Our Children."

Leaflets were distributed for passersby and archdiocesan employees to explain the reason
for the vigil: to note that VOTF/GP had sent the Cardinal a letter 70 days ago and had not
yet received a reply. The letter proposed four ways that the Cardinal can address the
sexual abuse crisis in more depth: (1) support new laws to hold accountable both
perpetrators and enablers of abuse; (2) reach out to survivors with a sincere apology and a
willingness to work out a settlement; (3) endorse parish Child Safety Committees, elected
by parishioners rather than imposed from above; and (4) admit publicly that the
Philadelphia hierarchy conducted an unconscionable and immoral cover-up of abuse that
further damaged our children.
The vigil program began with a reflection on Epiphany by the mother of an abuse
survivor. Next, two VOTF officers led everyone in a litany expressing our grief, praying
for accountability in the Church, and for God to empower us to be silent and passive no
longer. An "open mike" closed the speaking part of the program. Nearly a dozen people
came forward to pray or offer thoughts. They included another mother of an abused child,
the brother of a victim, two Catholic Sisters, and a university professor. A survivor who
chose not to speak cried throughout; everyone was deeply moved by these prayers and
reflections.

The one-hour vigil ended with the announcement that the vigils will continue on the first
Friday of each month "for as long as necessary." Participants were encouraged to write
Cardinal Rigali, asking that he be willing to meet with VOTF. They also were
encouraged to go to a website, www.pa-cares.org, which has excellent information on
how to support state legislation to provide greater justice and to protect children more
adequately against abuse.

As things were winding up, five VOTF members entered the office to request a meeting
with the Cardinal. The Cardinal's office, apparently forgetting that VOTF had sent a letter
70 days ago, told them that they would need to write a letter to ask for an appointment.

PHOTO A

Epiphany vigil at Philadelphia Chancery Office, January 6, 2006. Photo credit: Walter
Fox



                                      PRAYER
                                   St. Theresa’s Prayer

                           May today there be peace within.
          May you trust your highest power that you are exactly where you are
                                      meant to be.
                  May you not forget the infinite possibilities that are
                                      born of faith.
             May you use those gifts that you have received, and pass on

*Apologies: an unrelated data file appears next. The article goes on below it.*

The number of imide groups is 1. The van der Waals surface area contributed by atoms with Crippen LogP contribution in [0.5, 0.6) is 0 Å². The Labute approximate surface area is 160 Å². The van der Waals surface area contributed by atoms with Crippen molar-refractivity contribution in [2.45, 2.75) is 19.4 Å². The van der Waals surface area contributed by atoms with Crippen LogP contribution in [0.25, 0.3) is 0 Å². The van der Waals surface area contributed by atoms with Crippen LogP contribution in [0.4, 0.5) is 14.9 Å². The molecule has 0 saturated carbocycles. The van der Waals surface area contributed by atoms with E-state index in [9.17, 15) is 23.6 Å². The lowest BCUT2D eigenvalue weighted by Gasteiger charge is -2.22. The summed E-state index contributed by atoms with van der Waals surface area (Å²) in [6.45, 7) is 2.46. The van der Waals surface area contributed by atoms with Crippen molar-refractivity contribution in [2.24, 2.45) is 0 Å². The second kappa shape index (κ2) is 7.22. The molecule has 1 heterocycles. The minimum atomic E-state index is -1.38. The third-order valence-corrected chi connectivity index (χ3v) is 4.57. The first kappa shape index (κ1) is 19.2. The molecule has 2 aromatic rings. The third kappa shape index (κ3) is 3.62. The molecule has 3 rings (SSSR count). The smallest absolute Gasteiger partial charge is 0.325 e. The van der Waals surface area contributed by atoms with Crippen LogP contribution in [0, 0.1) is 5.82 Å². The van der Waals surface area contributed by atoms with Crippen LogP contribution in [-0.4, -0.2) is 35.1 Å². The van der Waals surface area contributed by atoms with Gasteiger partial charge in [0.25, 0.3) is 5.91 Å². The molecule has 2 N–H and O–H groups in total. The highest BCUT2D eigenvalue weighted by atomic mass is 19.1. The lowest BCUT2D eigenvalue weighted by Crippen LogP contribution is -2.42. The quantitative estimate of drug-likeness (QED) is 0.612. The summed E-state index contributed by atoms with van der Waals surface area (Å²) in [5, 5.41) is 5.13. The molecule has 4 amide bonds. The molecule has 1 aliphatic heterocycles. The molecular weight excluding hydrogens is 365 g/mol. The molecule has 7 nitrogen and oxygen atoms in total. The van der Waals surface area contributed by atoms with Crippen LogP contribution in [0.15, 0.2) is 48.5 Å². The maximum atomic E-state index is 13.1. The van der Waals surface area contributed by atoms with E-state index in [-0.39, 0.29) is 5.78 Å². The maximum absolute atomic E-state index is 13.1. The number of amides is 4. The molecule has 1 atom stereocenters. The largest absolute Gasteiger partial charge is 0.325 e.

the love that has been given to you.
                         May you be content knowing you are
                                     a child of God.
                 Let his presence settle into our bones, and allow your
          soul the freedom to sing, dance, praise and love. It is there for each
                                 and every one of you.


                      Voice of the Faithful/ Central Washington
              Invites the Community to Prayer, Fasting, and Reflection
In order to rededicate ourselves to our three goals and as a sign of our love for our church
and community, we are embarking on a nine-day pilgrimage – a novena, of intentional
fasting and prayer. This will start on January 9th and continue through January 17th. We
invite the Catholic community and the community at large to join us on this interior
pilgrimage. The purpose of prayer and fasting is to conform our lives to the will of God
and to gain the interior strength to do the difficult work of rebuilding trust through
dialogue, transparency, and action.

We fast and pray to ask for forgiveness for not facing this responsibility many years ago
and for not reaching out to victims of abuse, many of whom still hide in shame and
isolation. They bear the burden of our sins.

We invite the Catholic community and the community at large to join us in this novena,
these nine days of prayer, fasting, and reflection, as we seek repentance, forgiveness and
renewal for our Church. What can you do? Fast from a certain food, form of
entertainment, or drink (some of our members will fast from solid food for the nine days.)
Pray the Novena Prayer for Victims of Sexual Abuse (see below) from January 9-17.

Have mercy on us, O God, have mercy on us, and forgive us for the sin of sexual abuse of
children and the secrecy that has allowed this sin to fester and grow into a terrible evil
that has crippled our church and our society.

Give us the interior strength and depth of character to face this plague of sexual abuse
with truth, honesty, transparency, and dialogue; and lead us into a new springtime of
protection for our children and restored trust in our church. Amen.

Please feel free to contact us at PO Box 2147, Yakima, WA 98907 or at
votfyakimawa@yahoo.com.